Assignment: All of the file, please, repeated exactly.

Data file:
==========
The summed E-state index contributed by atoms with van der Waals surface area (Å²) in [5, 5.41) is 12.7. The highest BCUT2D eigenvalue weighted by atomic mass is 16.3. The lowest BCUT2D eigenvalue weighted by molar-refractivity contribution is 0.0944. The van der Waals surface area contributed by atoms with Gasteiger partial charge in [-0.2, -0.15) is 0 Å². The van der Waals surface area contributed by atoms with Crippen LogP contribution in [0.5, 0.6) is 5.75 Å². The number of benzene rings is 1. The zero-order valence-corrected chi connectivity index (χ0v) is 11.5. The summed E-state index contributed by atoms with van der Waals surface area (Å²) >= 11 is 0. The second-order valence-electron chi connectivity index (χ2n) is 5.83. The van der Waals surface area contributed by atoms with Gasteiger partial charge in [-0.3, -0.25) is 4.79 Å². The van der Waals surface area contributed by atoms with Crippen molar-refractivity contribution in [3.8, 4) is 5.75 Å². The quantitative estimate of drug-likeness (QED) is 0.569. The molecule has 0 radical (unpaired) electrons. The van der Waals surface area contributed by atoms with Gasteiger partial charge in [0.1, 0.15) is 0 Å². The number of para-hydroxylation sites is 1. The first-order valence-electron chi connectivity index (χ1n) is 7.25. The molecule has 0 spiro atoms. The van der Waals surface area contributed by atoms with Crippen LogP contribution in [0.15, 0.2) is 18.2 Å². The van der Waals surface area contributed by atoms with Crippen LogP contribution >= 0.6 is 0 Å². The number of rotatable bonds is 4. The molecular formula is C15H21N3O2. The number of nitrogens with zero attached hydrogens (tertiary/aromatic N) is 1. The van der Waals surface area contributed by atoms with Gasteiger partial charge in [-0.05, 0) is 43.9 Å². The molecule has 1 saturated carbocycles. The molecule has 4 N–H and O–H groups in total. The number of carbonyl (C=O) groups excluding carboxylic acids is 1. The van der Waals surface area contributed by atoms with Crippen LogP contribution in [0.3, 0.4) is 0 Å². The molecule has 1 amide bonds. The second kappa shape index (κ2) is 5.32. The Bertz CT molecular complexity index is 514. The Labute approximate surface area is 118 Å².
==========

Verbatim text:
The summed E-state index contributed by atoms with van der Waals surface area (Å²) in [5, 5.41) is 12.7. The highest BCUT2D eigenvalue weighted by atomic mass is 16.3. The lowest BCUT2D eigenvalue weighted by molar-refractivity contribution is 0.0944. The van der Waals surface area contributed by atoms with Gasteiger partial charge in [-0.2, -0.15) is 0 Å². The van der Waals surface area contributed by atoms with Crippen LogP contribution in [0.5, 0.6) is 5.75 Å². The number of benzene rings is 1. The zero-order valence-corrected chi connectivity index (χ0v) is 11.5. The summed E-state index contributed by atoms with van der Waals surface area (Å²) >= 11 is 0. The second-order valence-electron chi connectivity index (χ2n) is 5.83. The van der Waals surface area contributed by atoms with Gasteiger partial charge in [-0.3, -0.25) is 4.79 Å². The van der Waals surface area contributed by atoms with Crippen molar-refractivity contribution in [3.8, 4) is 5.75 Å². The quantitative estimate of drug-likeness (QED) is 0.569. The molecule has 0 radical (unpaired) electrons. The van der Waals surface area contributed by atoms with Gasteiger partial charge in [0.1, 0.15) is 0 Å². The number of para-hydroxylation sites is 1. The first-order valence-electron chi connectivity index (χ1n) is 7.25. The molecule has 0 spiro atoms. The van der Waals surface area contributed by atoms with Crippen LogP contribution in [0.15, 0.2) is 18.2 Å². The van der Waals surface area contributed by atoms with Crippen LogP contribution >= 0.6 is 0 Å². The number of rotatable bonds is 4. The molecular formula is C15H21N3O2. The number of nitrogens with zero attached hydrogens (tertiary/aromatic N) is 1. The van der Waals surface area contributed by atoms with Gasteiger partial charge in [-0.05, 0) is 43.9 Å². The molecule has 1 saturated carbocycles. The molecule has 4 N–H and O–H groups in total. The number of carbonyl (C=O) groups excluding carboxylic acids is 1. The van der Waals surface area contributed by atoms with Crippen LogP contribution in [0.3, 0.4) is 0 Å². The molecule has 1 amide bonds. The second kappa shape index (κ2) is 5.32. The Bertz CT molecular complexity index is 514. The Labute approximate surface area is 118 Å².